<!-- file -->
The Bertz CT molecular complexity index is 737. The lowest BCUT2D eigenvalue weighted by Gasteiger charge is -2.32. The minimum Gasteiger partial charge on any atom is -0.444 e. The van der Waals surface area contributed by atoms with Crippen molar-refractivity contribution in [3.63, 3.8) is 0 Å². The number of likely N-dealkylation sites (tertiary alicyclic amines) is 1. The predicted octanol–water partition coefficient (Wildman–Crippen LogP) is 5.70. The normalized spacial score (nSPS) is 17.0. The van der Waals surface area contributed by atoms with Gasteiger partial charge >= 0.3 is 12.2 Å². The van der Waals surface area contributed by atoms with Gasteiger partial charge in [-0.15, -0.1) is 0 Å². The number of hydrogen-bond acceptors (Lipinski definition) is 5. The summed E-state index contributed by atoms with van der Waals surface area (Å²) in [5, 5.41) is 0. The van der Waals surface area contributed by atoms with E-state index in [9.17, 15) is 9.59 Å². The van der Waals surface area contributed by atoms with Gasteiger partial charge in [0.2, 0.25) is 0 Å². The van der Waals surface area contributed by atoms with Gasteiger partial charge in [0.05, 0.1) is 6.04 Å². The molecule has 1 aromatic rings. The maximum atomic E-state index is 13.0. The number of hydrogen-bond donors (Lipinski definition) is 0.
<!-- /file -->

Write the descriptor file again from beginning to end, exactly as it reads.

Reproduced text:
The Bertz CT molecular complexity index is 737. The lowest BCUT2D eigenvalue weighted by Gasteiger charge is -2.32. The minimum Gasteiger partial charge on any atom is -0.444 e. The van der Waals surface area contributed by atoms with Crippen molar-refractivity contribution in [3.63, 3.8) is 0 Å². The number of likely N-dealkylation sites (tertiary alicyclic amines) is 1. The predicted octanol–water partition coefficient (Wildman–Crippen LogP) is 5.70. The normalized spacial score (nSPS) is 17.0. The van der Waals surface area contributed by atoms with Gasteiger partial charge >= 0.3 is 12.2 Å². The van der Waals surface area contributed by atoms with Gasteiger partial charge in [-0.15, -0.1) is 0 Å². The number of hydrogen-bond acceptors (Lipinski definition) is 5. The summed E-state index contributed by atoms with van der Waals surface area (Å²) in [5, 5.41) is 0. The van der Waals surface area contributed by atoms with E-state index in [9.17, 15) is 9.59 Å². The van der Waals surface area contributed by atoms with Gasteiger partial charge in [0.2, 0.25) is 0 Å². The van der Waals surface area contributed by atoms with Gasteiger partial charge in [0.05, 0.1) is 6.04 Å². The molecule has 1 aromatic rings. The maximum atomic E-state index is 13.0. The number of hydrogen-bond donors (Lipinski definition) is 0.